At a retreat of several hundred people where I was one of two people of color, several people approached me to say they were glad I was there. They asked why there were so few black people practicing Buddhism and what should be done about it. No one who spoke to me seemed to be aware of having automatically assumed the role of host, or of placing me in the role of outsider. They were not aware of the inequity implied in their well-meant comments, or of the deep sense of isolation they evoked in me. This practice is mine as nothing else is. I was drawn to it because I recognized myself in it. It is an intimate practice demanding nakedness and vulnerability. By beginning it in solitude, I protected it from the racism that would have frightened me away, but it cannot mature in isolation, and thus my dilemma. To practice I must leave myself open, but as naturally as I breathe, I protect myself against the subtle and inadvertent racism that is inevitably present in any nearly all-white setting. I am a member of a gentle and unpretentious Zen community. No one there would ever deliberately hurt or offend me, but neither I nor they can separate ourselves so easily from the only kind of relationship we have ever known, an unequal one. It would help, I think, if we could look at this honestly before rushing to fix it.
Atlantic Highlands, New Jersey
When I received the current issue, my first thought was: “Oh dear, here we go again with a trendy issue about multi-culturalism to make the magazine fashionable and politically correct.” I doubted I would bother to read much of it. Then I flipped the pages and soon got caught up in what was being revealed to me…my eighty-two-year-old white heart was opened to questions I had never thought about.
Marina Del Rey, California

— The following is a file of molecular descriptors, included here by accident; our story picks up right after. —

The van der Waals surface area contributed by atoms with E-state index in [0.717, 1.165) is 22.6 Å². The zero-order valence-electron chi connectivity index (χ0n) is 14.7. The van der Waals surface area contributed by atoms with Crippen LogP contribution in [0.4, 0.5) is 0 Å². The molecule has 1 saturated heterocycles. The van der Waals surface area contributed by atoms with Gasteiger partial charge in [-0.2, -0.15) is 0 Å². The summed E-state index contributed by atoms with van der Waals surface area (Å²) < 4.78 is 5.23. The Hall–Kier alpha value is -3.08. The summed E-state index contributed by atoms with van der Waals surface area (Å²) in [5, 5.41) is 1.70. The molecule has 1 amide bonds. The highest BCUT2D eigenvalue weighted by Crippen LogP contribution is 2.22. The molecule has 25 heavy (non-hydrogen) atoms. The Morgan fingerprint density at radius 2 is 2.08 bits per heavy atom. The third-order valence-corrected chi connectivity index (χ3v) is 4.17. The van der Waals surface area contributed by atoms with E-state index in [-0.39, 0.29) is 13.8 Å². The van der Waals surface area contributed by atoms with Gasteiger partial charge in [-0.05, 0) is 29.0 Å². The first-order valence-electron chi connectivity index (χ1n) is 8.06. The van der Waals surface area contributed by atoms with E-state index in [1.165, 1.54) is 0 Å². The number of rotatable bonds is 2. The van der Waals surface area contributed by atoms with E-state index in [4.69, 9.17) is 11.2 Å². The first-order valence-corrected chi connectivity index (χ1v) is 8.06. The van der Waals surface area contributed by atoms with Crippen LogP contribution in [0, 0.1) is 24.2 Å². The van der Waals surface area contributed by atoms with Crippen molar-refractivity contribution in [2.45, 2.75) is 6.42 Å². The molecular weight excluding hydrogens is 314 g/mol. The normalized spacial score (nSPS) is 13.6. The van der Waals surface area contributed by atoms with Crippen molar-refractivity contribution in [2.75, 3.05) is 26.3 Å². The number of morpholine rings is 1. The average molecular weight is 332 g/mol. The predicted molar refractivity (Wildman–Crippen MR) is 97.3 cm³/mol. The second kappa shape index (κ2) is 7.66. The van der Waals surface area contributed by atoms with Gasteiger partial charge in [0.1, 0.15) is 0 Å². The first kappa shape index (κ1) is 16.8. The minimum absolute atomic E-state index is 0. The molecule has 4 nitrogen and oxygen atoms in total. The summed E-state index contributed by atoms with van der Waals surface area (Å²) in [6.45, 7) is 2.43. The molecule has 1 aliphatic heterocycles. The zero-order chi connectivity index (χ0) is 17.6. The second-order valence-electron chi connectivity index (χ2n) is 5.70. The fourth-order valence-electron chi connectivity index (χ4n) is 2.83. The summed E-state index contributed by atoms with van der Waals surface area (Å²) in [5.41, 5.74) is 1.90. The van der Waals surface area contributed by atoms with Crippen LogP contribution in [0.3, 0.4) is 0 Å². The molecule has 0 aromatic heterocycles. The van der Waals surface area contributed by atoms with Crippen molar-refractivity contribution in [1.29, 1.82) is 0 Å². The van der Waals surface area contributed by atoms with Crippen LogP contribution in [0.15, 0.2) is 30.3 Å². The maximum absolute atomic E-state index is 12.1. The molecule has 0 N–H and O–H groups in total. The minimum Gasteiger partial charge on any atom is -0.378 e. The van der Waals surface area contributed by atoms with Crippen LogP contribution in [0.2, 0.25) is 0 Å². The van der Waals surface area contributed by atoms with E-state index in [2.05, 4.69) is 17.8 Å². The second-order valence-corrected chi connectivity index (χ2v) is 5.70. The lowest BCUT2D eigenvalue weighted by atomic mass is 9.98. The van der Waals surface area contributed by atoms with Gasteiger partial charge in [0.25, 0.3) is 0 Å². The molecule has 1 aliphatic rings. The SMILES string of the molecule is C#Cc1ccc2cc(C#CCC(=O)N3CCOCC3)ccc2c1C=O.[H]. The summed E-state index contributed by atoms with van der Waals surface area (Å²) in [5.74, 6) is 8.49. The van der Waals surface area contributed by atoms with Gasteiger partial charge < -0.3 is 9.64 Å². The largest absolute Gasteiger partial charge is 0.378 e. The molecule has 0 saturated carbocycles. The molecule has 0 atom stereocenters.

More White Folks Talk Back
Years ago I began to get serious about Buddhism. Reading Alan Watts and Philip Kapleau (am I doing this right?) wasn’t enough anymore. I wanted to be a real Buddhist. I wanted to join that 2,500-year-old river. So I got a phone book and looked up a Buddhist temple. Phoned. And went over to visit. It was Asian-American and I was told I was, uh, welcome, yet the non-verbal message I got was “Non-Europeans Only.” So I floundered around again until I made contact with a “White American Buddhist” group. In light of Rick Fields’ essay, “Confessions of a White Buddhist,” where is a blue collar white guy like me supposed to go to get the dharma? I have faith that in the long run, simple good will is sufficient, but in the short run, sometimes it isn’t enough.
In the article “Buddhists in America: A Short Biased View,” Addie Foye asks, seemingly rhetorically, “Is it just coincidental that the one Buddhism that attracts black Americans is the only Buddhism that doesn’t attract educated white people?” The answer is no, but not for the reasons which one might think.
Twenty years ago, as a white, middle-class high school student, I was first attracted to the dharma through books on Indian and Tibetan lineages. For more than ten years I fumbled about doing bits and pieces of dharma practice without the benefit of a teacher. Then I came upon Nichiren Shoshu members while on vacation in Hawaii. By that time, I had become quite discouraged and was all too happy to go along with any kind of “official” Buddhist group who would undertake to guide me.
To start out fresh, I followed their advice and set aside former studies, taking up theirs. I passed their examinations up to the “sophomore” level, participated in group meetings, and was eventually appointed to be a Han Cho, or study-group leader. I managed this largely out of a sense of attachment for some kind, any kind, of “official” dharma practice, hanging on for more than nine years. Within their doctrine there are indeed a few straws for a well-educated dharma student to grasp at. But the effort requires considerable flexibility in one’s logic. For me it became too much.